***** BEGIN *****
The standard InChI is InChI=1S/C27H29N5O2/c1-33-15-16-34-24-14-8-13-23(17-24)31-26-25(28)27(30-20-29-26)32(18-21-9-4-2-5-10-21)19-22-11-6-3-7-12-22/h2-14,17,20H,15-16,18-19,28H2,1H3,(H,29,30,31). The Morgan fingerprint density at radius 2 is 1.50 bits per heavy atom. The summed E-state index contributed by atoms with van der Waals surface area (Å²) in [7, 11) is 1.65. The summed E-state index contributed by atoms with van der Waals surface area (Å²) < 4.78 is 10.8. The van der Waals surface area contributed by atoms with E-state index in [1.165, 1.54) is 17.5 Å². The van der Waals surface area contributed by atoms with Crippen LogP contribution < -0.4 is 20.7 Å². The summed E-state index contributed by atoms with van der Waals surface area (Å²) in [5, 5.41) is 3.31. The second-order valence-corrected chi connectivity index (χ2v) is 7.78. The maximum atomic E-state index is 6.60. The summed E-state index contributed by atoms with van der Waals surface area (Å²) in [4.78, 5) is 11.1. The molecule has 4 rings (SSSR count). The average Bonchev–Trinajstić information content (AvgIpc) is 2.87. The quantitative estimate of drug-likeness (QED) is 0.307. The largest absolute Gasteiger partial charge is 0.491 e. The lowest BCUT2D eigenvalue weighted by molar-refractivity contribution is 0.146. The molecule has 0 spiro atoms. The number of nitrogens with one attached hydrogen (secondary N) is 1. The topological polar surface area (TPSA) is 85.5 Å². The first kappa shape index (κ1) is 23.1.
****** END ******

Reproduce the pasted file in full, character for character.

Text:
The standard InChI is InChI=1S/C27H29N5O2/c1-33-15-16-34-24-14-8-13-23(17-24)31-26-25(28)27(30-20-29-26)32(18-21-9-4-2-5-10-21)19-22-11-6-3-7-12-22/h2-14,17,20H,15-16,18-19,28H2,1H3,(H,29,30,31). The Morgan fingerprint density at radius 2 is 1.50 bits per heavy atom. The summed E-state index contributed by atoms with van der Waals surface area (Å²) in [7, 11) is 1.65. The summed E-state index contributed by atoms with van der Waals surface area (Å²) < 4.78 is 10.8. The van der Waals surface area contributed by atoms with E-state index in [1.165, 1.54) is 17.5 Å². The van der Waals surface area contributed by atoms with Crippen LogP contribution < -0.4 is 20.7 Å². The summed E-state index contributed by atoms with van der Waals surface area (Å²) in [5, 5.41) is 3.31. The second-order valence-corrected chi connectivity index (χ2v) is 7.78. The maximum atomic E-state index is 6.60. The summed E-state index contributed by atoms with van der Waals surface area (Å²) in [4.78, 5) is 11.1. The molecule has 4 rings (SSSR count). The average Bonchev–Trinajstić information content (AvgIpc) is 2.87. The quantitative estimate of drug-likeness (QED) is 0.307. The largest absolute Gasteiger partial charge is 0.491 e. The lowest BCUT2D eigenvalue weighted by molar-refractivity contribution is 0.146. The molecule has 0 spiro atoms. The number of nitrogens with one attached hydrogen (secondary N) is 1. The topological polar surface area (TPSA) is 85.5 Å². The first kappa shape index (κ1) is 23.1.